Frequency Changer

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frequency changer

[′frē·kwən·sē ‚chānj·ər]
(electricity)
McGraw-Hill Dictionary of Scientific & Technical Terms, 6E, Copyright © 2003 by The McGraw-Hill Companies, Inc.
The following article is from The Great Soviet Encyclopedia (1979). It might be outdated or ideologically biased.

Frequency Changer

 

(1) In electrical engineering, a device for changing the frequency of a voltage or current. It is used in power supply systems for adjustable electric drives and magnetic amplifiers. Its other uses include the matching of two or more AC systems with differing frequencies. Frequency changers can be classified into static, rotating and combined types. Static frequency changers can be further divided into electromagnetic and rectifier types.

The operation of electromagnetic frequency changers is based on changing the shape of a sinusoidal alternating voltage by means of magnetic nonlinear elements, such as chokes and transformers with saturable cores, and then extracting the voltage component with the required frequency. Electromagnetic frequency changers are used as frequency dividers and frequency multipliers; their efficiency is between 70 and 80 percent.

Transistors and thyristors are commonly used as rectifiers in rectifier-type changers, where they have superseded thyratrons and mercury-arc tubes. Static frequency changers of the transistor type are used mainly in radio-engineering equipment; their power rating can be as high as 2 to 3 kilovolt-amperes (kVA). Thyristor-type static frequency converters can be of three kinds: with direct coupling, with an intermediate DC stage, and with an intermediate AC stage at an increased frequency.

Static frequency changers with direct coupling (current rectifiers can be considered as being in this class) are made use of in high-power industrial AC electric drives, in AC electric drives of self-contained power systems with generators that operate at an increased frequency, and in the equipment of centralized power supply systems for passenger trains. The efficiency of such frequency changers reaches 95–98 percent.

A frequency changer with an intermediate DC link is a two-stage frequency changer; a rectifier is built into the input stage, and an inverter unit is provided in the output stage. Such static frequency changers are used in industrial and traction AC electric drives where a smooth regulation of frequency and voltage is required; their power rating can reach 3 to 5 megavolt-amperes. Their efficiency is somewhat lower than that of frequency changers with direct coupling.

Static frequency changers with an intermediate AC stage operated at a frequency higher than that of the power supply are used less widely. They have an inverter unit built into the input stage. The output stage includes a static frequency changer with direct coupling. Loads operating at the increased frequency can be connected to the intermediate buses. The efficiency of this type is lower than that of frequency changers with an intermediate DC stage.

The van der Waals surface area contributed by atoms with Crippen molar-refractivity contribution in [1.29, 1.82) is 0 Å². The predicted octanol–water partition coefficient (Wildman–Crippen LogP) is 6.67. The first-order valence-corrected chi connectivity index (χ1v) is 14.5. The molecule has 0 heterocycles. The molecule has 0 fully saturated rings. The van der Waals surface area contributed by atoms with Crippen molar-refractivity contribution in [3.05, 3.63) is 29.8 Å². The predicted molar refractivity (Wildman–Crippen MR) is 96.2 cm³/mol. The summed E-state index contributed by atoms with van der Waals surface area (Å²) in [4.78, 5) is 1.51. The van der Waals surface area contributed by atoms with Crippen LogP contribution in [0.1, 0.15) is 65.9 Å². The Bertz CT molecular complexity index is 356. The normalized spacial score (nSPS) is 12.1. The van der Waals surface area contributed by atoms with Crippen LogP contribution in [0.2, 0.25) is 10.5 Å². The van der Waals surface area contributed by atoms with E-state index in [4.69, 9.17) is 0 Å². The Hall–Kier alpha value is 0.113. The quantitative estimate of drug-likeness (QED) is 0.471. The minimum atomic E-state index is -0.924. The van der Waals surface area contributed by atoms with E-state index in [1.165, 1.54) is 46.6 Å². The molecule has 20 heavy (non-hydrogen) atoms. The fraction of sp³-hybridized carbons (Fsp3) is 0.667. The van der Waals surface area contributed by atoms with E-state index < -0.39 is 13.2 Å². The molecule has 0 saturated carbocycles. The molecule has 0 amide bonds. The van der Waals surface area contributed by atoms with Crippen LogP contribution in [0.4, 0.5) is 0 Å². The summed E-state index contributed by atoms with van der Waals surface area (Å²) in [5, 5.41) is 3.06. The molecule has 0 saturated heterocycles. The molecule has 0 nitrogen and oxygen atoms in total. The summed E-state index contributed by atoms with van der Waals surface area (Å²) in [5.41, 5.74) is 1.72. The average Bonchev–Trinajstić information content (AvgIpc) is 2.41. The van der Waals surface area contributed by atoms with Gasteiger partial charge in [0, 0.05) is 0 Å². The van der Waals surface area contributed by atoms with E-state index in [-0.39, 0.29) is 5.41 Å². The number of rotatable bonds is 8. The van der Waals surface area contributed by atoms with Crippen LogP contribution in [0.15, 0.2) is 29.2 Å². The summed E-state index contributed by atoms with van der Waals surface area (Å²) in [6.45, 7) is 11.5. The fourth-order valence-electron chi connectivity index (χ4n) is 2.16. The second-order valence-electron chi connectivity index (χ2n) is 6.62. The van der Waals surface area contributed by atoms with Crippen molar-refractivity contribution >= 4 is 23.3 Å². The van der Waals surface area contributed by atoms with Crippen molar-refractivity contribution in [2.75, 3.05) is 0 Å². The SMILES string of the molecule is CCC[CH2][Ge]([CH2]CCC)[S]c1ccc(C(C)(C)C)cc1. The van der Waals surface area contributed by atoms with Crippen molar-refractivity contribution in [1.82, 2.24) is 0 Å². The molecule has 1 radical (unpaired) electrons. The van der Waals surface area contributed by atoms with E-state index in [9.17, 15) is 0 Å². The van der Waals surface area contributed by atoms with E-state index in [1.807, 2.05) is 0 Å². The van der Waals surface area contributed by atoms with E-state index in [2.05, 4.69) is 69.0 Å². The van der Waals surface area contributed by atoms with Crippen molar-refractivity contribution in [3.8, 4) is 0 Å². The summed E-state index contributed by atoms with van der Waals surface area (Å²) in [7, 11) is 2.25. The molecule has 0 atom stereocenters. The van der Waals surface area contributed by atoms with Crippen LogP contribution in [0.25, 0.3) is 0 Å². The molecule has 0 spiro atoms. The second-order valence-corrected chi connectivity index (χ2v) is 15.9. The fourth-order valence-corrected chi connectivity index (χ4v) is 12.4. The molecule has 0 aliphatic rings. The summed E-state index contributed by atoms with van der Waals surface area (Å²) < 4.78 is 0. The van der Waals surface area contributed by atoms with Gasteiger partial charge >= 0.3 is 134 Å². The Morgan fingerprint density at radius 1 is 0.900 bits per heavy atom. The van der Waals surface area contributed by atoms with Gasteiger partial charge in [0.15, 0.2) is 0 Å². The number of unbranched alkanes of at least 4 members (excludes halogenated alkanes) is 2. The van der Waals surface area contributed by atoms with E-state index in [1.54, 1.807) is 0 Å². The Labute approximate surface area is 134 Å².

Rotating frequency changers can be built either as two machines or as one machine. The two-machine type usually combines an electric driving motor and a generator of alternating or direct current. Two-machine frequency changers with a synchronous generator supplying current at frequencies of 50 to 400 hertz are used in self-contained power systems. Their efficiency can reach 85 percent, and their power ratings range from 30 to 800 kVA. Rotating frequency changers can also be built as a single electric machine with a common armature.

REFERENCES

Bamdas, A. M., V. A. Kulinich, and S. V. Shapiro. Statischeskie elektromagnitnye preobrazovateli chastoty i chisla faz, Moscow-Leningrad, 1961.
Kaganov, I. L. Promyshlennaia elektronika. Moscow, 1968.
Kostenko, M. P., and L. M. Piotrovskii. Elektricheskie mashiny, 3rd ed., part 2. Leningrad, 1973.

IU. M. IN’KOV

(2) In radio engineering, the circuit in a superheterodyne receiver that changes, or converts, the frequency of the incoming oscillations to an intermediate frequency that is usually lower than the incoming frequency. Often called a frequency converter, it consists of a frequency mixer and a local oscillator (heterodyne) with transistor components or of a single converter tube. In its broad sense, the term “frequency changer” often designates other radio-engineering devices associated with frequency conversion, such as frequency synthesizers, frequency dividers, and frequency multipliers.

The Great Soviet Encyclopedia, 3rd Edition (1970-1979). © 2010 The Gale Group, Inc. All rights reserved.
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